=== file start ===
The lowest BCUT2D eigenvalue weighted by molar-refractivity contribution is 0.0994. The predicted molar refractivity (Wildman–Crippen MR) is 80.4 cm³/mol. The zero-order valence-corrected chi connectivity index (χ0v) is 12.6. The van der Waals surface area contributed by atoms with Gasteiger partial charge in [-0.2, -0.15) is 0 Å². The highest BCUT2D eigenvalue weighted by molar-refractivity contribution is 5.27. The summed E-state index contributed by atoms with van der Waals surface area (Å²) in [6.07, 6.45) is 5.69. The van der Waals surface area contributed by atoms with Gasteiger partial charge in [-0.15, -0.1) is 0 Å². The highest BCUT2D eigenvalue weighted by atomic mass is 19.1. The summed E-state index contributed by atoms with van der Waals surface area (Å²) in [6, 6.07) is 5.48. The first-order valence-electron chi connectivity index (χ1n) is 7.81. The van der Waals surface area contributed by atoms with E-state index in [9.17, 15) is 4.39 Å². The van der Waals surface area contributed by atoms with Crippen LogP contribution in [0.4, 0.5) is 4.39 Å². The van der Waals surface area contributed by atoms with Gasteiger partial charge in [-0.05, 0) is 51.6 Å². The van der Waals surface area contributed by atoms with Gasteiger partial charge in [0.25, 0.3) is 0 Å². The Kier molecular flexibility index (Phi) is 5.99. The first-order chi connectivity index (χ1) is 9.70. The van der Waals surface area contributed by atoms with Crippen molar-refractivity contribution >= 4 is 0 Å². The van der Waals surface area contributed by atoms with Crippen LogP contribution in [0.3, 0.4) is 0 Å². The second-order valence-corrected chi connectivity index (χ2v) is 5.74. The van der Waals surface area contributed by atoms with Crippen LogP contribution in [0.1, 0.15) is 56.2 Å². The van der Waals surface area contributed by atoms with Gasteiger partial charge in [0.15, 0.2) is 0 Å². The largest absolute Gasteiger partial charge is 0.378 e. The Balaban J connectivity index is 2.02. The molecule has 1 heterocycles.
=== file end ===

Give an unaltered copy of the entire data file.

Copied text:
The lowest BCUT2D eigenvalue weighted by molar-refractivity contribution is 0.0994. The predicted molar refractivity (Wildman–Crippen MR) is 80.4 cm³/mol. The zero-order valence-corrected chi connectivity index (χ0v) is 12.6. The van der Waals surface area contributed by atoms with Gasteiger partial charge in [-0.2, -0.15) is 0 Å². The highest BCUT2D eigenvalue weighted by molar-refractivity contribution is 5.27. The summed E-state index contributed by atoms with van der Waals surface area (Å²) in [6.07, 6.45) is 5.69. The van der Waals surface area contributed by atoms with Gasteiger partial charge in [-0.15, -0.1) is 0 Å². The highest BCUT2D eigenvalue weighted by atomic mass is 19.1. The summed E-state index contributed by atoms with van der Waals surface area (Å²) in [6, 6.07) is 5.48. The first-order valence-electron chi connectivity index (χ1n) is 7.81. The van der Waals surface area contributed by atoms with E-state index in [9.17, 15) is 4.39 Å². The van der Waals surface area contributed by atoms with Crippen LogP contribution in [0.4, 0.5) is 4.39 Å². The van der Waals surface area contributed by atoms with Gasteiger partial charge in [-0.05, 0) is 51.6 Å². The van der Waals surface area contributed by atoms with Gasteiger partial charge in [0.25, 0.3) is 0 Å². The Kier molecular flexibility index (Phi) is 5.99. The first-order chi connectivity index (χ1) is 9.70. The van der Waals surface area contributed by atoms with Crippen molar-refractivity contribution >= 4 is 0 Å². The van der Waals surface area contributed by atoms with Crippen LogP contribution in [0.3, 0.4) is 0 Å². The second-order valence-corrected chi connectivity index (χ2v) is 5.74. The van der Waals surface area contributed by atoms with Crippen LogP contribution in [0.1, 0.15) is 56.2 Å². The van der Waals surface area contributed by atoms with Gasteiger partial charge in [0.15, 0.2) is 0 Å². The largest absolute Gasteiger partial charge is 0.378 e. The Balaban J connectivity index is 2.02. The molecule has 1 heterocycles.